As published in Grower July 2011
Dan Bloomer and James Powrie – LandWISE Inc.
“I plant with precision, so that I can mechanically weed with confidence, and quickly too,” says John Evans.
Farming 271 ha at Dorie in mid Canterbury, John’s crops are largely grown for seed. The mix includes red beet and radish, mustards, carrots, linseed, spinach, cabbage, process peas, ryegrass and wheat.
John’s tractor is fitted with RTK-GPS and steers itself along the rows. His implements have their own GPS receiver, which combined with a modified forklift side shifter, controls their position to within 2 cm. This ensures all his field operations are very precise.
High precision planting sets the crop up perfectly for mechanical weeding. This provides chemical free weed treatment and saves money too.
On John’s farm, chemical options are limited for some crop types with crop regeneration and field pansy unable to be treated. “Also herbicide resistance is reducing the efficacy of remaining options,” he says. The weeds that affect many of the crops John grows are very closely related to the crop and extremely difficult to control with herbicides. Push hoeing isn’t seen as a desirable management option! With the precision he now has at his disposal he can cover the ground very quickly. The job he does is arguably better than push hoe quality.
“In Europe they have fewer and fewer chemical options available. This happens as chemicals are banned or companies elect not to invest in re registering them. The same thing is happening in NZ,” John says. Precision mechanical weeding technology is leaping ahead in Europe.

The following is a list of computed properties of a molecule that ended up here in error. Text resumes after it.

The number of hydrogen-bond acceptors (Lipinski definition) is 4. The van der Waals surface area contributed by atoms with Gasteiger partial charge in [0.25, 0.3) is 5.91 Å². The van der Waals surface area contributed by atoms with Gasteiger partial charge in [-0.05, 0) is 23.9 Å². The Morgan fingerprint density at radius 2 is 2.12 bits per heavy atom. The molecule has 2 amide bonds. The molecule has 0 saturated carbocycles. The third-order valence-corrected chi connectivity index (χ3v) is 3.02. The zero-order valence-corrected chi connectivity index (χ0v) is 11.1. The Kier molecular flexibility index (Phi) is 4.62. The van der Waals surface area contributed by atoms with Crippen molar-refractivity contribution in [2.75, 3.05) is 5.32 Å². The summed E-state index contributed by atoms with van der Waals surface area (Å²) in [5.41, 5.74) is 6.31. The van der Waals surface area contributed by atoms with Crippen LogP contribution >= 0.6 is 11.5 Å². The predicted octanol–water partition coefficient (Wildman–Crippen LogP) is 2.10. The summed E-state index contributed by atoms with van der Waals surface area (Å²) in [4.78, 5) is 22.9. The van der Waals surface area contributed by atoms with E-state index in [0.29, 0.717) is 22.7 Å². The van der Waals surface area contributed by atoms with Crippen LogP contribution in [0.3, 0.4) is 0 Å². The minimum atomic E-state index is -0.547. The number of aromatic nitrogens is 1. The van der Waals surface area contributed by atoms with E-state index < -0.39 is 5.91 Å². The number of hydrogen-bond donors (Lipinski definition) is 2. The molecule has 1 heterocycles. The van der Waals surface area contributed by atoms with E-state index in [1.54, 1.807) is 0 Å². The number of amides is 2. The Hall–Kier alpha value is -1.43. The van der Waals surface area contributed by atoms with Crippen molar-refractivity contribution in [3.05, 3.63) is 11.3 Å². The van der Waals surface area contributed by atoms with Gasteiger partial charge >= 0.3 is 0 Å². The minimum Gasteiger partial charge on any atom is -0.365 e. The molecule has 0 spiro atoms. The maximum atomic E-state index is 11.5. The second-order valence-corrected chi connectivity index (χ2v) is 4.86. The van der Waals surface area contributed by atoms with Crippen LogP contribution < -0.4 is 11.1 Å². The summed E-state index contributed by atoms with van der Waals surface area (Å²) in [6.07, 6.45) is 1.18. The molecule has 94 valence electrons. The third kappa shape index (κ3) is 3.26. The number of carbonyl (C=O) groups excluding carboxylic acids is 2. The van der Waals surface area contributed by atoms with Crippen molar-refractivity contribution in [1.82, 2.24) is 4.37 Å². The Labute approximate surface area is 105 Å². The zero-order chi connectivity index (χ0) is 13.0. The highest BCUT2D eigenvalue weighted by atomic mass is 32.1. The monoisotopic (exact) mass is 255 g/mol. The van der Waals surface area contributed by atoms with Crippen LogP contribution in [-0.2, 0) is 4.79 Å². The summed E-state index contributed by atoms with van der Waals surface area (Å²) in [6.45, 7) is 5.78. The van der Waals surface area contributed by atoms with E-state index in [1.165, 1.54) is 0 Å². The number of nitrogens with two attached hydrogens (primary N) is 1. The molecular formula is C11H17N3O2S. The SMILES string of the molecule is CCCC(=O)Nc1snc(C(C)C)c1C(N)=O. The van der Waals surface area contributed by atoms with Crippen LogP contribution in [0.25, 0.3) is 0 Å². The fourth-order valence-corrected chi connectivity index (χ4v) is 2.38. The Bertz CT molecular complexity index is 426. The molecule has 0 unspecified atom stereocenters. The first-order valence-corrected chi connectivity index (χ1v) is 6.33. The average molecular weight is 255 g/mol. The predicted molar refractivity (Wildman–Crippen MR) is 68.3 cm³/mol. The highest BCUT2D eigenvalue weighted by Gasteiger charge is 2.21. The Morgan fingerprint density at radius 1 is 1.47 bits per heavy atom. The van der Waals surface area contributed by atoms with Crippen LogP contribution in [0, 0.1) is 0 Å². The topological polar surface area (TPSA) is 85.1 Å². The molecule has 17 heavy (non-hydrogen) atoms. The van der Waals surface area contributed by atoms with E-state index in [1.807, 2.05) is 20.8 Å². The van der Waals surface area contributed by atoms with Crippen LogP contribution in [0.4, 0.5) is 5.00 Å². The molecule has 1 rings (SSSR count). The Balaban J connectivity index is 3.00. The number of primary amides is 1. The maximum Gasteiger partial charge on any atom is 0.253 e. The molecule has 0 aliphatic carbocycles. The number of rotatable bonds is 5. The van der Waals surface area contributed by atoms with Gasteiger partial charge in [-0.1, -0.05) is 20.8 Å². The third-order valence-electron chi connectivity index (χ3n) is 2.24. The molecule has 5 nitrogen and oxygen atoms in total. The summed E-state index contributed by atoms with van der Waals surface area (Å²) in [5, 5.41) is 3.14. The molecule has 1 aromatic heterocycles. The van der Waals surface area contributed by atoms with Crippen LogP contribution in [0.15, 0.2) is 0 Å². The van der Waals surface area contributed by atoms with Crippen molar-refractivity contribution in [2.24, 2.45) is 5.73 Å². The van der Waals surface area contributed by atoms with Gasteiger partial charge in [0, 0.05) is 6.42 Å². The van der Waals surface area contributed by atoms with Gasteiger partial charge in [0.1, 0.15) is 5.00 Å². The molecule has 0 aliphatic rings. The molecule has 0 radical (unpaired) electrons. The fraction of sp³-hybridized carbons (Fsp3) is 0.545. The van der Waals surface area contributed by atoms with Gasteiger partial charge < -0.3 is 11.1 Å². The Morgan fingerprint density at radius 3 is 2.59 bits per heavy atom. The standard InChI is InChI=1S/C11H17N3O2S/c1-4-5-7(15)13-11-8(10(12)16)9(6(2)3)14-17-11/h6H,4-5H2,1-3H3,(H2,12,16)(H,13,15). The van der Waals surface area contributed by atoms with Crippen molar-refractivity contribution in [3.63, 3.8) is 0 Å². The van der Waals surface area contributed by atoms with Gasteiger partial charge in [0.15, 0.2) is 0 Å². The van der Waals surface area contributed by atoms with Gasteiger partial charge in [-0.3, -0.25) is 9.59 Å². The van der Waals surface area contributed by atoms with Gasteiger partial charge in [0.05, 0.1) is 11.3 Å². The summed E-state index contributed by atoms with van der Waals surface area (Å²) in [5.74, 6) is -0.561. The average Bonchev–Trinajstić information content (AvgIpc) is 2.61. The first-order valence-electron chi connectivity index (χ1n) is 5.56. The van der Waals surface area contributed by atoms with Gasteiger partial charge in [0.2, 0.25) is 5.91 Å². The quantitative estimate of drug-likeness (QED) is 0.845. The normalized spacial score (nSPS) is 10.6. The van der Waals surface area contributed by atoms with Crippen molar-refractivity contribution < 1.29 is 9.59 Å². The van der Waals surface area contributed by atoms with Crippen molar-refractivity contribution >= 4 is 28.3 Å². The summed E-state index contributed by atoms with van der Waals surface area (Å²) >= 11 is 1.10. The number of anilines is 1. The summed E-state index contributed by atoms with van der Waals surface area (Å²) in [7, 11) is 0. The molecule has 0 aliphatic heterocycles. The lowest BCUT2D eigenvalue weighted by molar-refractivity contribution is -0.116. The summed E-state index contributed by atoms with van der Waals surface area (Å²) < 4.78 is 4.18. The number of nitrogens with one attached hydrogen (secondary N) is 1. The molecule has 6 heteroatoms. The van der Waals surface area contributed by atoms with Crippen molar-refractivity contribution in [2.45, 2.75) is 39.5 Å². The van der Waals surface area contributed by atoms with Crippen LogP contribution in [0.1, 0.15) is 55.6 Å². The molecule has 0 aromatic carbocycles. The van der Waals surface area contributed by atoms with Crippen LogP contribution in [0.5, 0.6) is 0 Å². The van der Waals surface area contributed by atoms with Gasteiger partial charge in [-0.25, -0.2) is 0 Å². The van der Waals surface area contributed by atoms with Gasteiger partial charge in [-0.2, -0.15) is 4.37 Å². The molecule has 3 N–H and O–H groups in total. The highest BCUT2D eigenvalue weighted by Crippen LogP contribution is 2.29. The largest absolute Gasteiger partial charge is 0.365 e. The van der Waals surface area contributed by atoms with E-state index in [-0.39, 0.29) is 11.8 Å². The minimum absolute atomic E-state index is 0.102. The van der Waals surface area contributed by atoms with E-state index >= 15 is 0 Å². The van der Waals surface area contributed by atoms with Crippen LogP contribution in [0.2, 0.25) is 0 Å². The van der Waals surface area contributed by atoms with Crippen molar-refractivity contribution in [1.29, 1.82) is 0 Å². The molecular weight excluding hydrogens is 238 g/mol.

John’s visits opened his eyes to the new technology and how it can be applied. He imported a tine weeder, having seen it being used. It bolts onto his existing Konskilde inter row cultivator and gives a far higher level of control with minimal crop damage.
Mechanical weeding only dropped out of favour with the development of herbicide options over the last 50 years. GPS has allowed it to be used again, getting the benefits without the downsides.
Cost savings relating to GPS are difficult to quantify, however John says that if he had to purchase GPS and start again tomorrow he definitely would. He can work longer and work rate increases, yet he has less fatigue and feels better at the end of a shift. This lets him achieve extra work after driving too.
See the LandWISE website for information and events www.landwise.org.nz Contact us and let us put you in touch with farmers who are making changes, or for relevant information on sustainable cropping through technology. Thanks to Foundation for Arable Research for their research assistance on this farm.